2015 Commencement Speaker

William Sanford Nye

Bill Nye, the Science Guy

Honorary Science Degree Recipient 

Rutgers takes great pleasure in welcoming William Sanford Nye as the 249th Anniversary Commencement Speaker.

Bill Nye, who has been called “one of the country’s best-known and most-accessible explainers of science,” is a scientist, engineer, comedian, author, inventor, and former Emmy-winning TV host. He is on a mission to foster a scientifically literate society and to help people appreciate the science that makes our world—and the universe—work. 

As a boy, Nye was captivated by nature and looked at everything through a plastic magnifying glass. While tutoring fellow students in high school math, he discovered an early talent for making complex matters simple. Earning a mechanical engineering degree from Cornell University in 1977, he then became an engineer for Boeing in Seattle, where he developed a hydraulic resonance suppressor that is still being used on 747s. 

After winning a Steve Martin look-alike contest, Nye began doing stand-up comedy after hours. In 1986, he quit his engineering job to write and perform on a Seattle comedy sketch TV program, Almost Live! It was there that, to fill time when a guest canceled, he performed a humor-filled piece about the household uses of liquid nitrogen; thus was born his lab coat-and-bow tie “Bill Nye the Science Guy” persona. From 1993 to 1998, he starred in Bill Nye the Science Guy, a half-hour show coproduced by Disney Educational Productions and carried by PBS Kids that taught scientific concepts through funny and action-packed demonstrations. The show won 18 Emmy Awards, and he himself won seven for writing, performing, and producing.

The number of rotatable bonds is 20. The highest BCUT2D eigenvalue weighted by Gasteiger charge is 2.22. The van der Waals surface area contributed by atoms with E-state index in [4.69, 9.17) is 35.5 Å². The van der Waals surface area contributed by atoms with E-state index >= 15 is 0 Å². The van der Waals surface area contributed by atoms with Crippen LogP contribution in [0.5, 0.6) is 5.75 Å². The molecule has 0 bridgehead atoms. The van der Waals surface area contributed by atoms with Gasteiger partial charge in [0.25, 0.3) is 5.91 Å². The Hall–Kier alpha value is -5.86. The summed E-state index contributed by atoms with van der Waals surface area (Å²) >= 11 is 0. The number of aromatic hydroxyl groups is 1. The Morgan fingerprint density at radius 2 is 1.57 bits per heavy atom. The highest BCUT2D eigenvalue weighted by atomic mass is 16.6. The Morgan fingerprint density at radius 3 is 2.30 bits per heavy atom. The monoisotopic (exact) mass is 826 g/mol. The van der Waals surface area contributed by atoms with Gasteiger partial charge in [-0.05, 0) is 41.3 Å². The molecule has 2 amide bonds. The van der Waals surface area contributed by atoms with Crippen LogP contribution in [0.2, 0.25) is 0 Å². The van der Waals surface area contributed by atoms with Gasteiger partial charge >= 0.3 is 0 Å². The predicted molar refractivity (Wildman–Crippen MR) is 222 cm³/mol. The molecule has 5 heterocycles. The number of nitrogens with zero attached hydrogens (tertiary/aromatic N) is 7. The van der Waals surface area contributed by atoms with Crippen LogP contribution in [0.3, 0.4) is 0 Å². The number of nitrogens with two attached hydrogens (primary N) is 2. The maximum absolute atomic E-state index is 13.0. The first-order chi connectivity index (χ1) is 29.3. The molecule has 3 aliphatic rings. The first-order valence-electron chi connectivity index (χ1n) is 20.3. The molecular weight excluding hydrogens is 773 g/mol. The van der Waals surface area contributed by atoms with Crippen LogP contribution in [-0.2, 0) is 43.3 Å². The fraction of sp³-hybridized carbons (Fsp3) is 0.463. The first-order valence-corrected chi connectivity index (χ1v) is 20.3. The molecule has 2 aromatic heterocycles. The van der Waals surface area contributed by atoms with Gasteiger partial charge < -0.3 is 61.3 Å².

Nye has written several children’s books about science, including Big Blast of Science, Bill Nye’s Consider the Following, and Bill Nye the Science Guy’s Great Big Book of Tiny Germs. He also wrote and produced a DVD series about algebra, Solving for X, aimed at encouraging more children, especially girls, to pursue careers in math and science.

In 2014, as an outgrowth of a public debate he had with a creationist, Nye published his first book for a general audience: Undeniable: Evolution and the Science of Creation, which he describes as a primer on the discoveries and principles of evolution. He is working on a second general-audience book on energy and climate change.

Nye is dedicated to involving citizens around the world in the advancement of space science and exploration. He is currently chief executive officer of the Planetary Society, an organization cofounded by his former Cornell professor Carl Sagan. Nye was a member of the team that designed MarsDial, sundials mounted on the robotic rovers exploring Mars. 

As further evidence of Nye’s fertile mind, his patented inventions include an improved ballet toe shoe, a device to help people learn how to throw a baseball better, a magnifier made of water, and a digital abacus.

Nye is committed to green practices and to reducing his carbon footprint. Among many eco-friendly features of his home, he has 4,000 watts of solar power and a low-water-use garden with an underground watering system. A bicycle enthusiast, he commutes by bike in both Los Angeles and New York.

Nye is a fellow of the Committee for Skeptical Inquiry, which investigates extraordinary and controversial claims from a scientific viewpoint. In 2010, the American Humanist Association named him Humanist of the Year.

Through all his work, Nye hopes to inspire people to understand and change the world.